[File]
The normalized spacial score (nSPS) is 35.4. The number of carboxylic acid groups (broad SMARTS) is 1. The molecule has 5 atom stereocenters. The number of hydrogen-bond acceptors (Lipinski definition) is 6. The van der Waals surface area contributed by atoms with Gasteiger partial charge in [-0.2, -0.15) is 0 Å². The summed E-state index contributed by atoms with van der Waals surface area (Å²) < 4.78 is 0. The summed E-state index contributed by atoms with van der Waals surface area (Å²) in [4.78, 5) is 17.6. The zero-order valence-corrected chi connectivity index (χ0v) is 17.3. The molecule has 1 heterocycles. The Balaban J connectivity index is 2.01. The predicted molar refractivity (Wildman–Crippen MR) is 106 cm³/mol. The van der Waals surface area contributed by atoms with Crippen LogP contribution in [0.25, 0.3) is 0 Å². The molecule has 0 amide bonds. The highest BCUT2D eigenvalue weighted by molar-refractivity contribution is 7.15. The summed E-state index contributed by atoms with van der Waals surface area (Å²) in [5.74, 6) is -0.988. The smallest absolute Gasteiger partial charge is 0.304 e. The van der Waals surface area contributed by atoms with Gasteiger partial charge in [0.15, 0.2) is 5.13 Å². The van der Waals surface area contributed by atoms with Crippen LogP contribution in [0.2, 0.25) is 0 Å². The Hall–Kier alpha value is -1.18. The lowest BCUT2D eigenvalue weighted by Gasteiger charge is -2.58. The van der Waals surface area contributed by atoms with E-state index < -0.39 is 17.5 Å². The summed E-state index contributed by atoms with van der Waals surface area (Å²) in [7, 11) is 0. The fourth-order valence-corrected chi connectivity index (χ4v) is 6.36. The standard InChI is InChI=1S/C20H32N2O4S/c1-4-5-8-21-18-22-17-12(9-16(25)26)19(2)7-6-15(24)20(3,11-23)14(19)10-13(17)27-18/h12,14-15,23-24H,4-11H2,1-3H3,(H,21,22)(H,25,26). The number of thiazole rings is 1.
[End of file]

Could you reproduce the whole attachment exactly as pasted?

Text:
The normalized spacial score (nSPS) is 35.4. The number of carboxylic acid groups (broad SMARTS) is 1. The molecule has 5 atom stereocenters. The number of hydrogen-bond acceptors (Lipinski definition) is 6. The van der Waals surface area contributed by atoms with Gasteiger partial charge in [-0.2, -0.15) is 0 Å². The summed E-state index contributed by atoms with van der Waals surface area (Å²) < 4.78 is 0. The summed E-state index contributed by atoms with van der Waals surface area (Å²) in [4.78, 5) is 17.6. The zero-order valence-corrected chi connectivity index (χ0v) is 17.3. The molecule has 1 heterocycles. The Balaban J connectivity index is 2.01. The predicted molar refractivity (Wildman–Crippen MR) is 106 cm³/mol. The van der Waals surface area contributed by atoms with Crippen LogP contribution in [0.25, 0.3) is 0 Å². The molecule has 0 amide bonds. The highest BCUT2D eigenvalue weighted by molar-refractivity contribution is 7.15. The summed E-state index contributed by atoms with van der Waals surface area (Å²) in [5.74, 6) is -0.988. The smallest absolute Gasteiger partial charge is 0.304 e. The van der Waals surface area contributed by atoms with Gasteiger partial charge in [0.15, 0.2) is 5.13 Å². The van der Waals surface area contributed by atoms with Crippen LogP contribution in [0.2, 0.25) is 0 Å². The Hall–Kier alpha value is -1.18. The lowest BCUT2D eigenvalue weighted by Gasteiger charge is -2.58. The van der Waals surface area contributed by atoms with E-state index < -0.39 is 17.5 Å². The summed E-state index contributed by atoms with van der Waals surface area (Å²) in [7, 11) is 0. The fourth-order valence-corrected chi connectivity index (χ4v) is 6.36. The standard InChI is InChI=1S/C20H32N2O4S/c1-4-5-8-21-18-22-17-12(9-16(25)26)19(2)7-6-15(24)20(3,11-23)14(19)10-13(17)27-18/h12,14-15,23-24H,4-11H2,1-3H3,(H,21,22)(H,25,26). The number of thiazole rings is 1.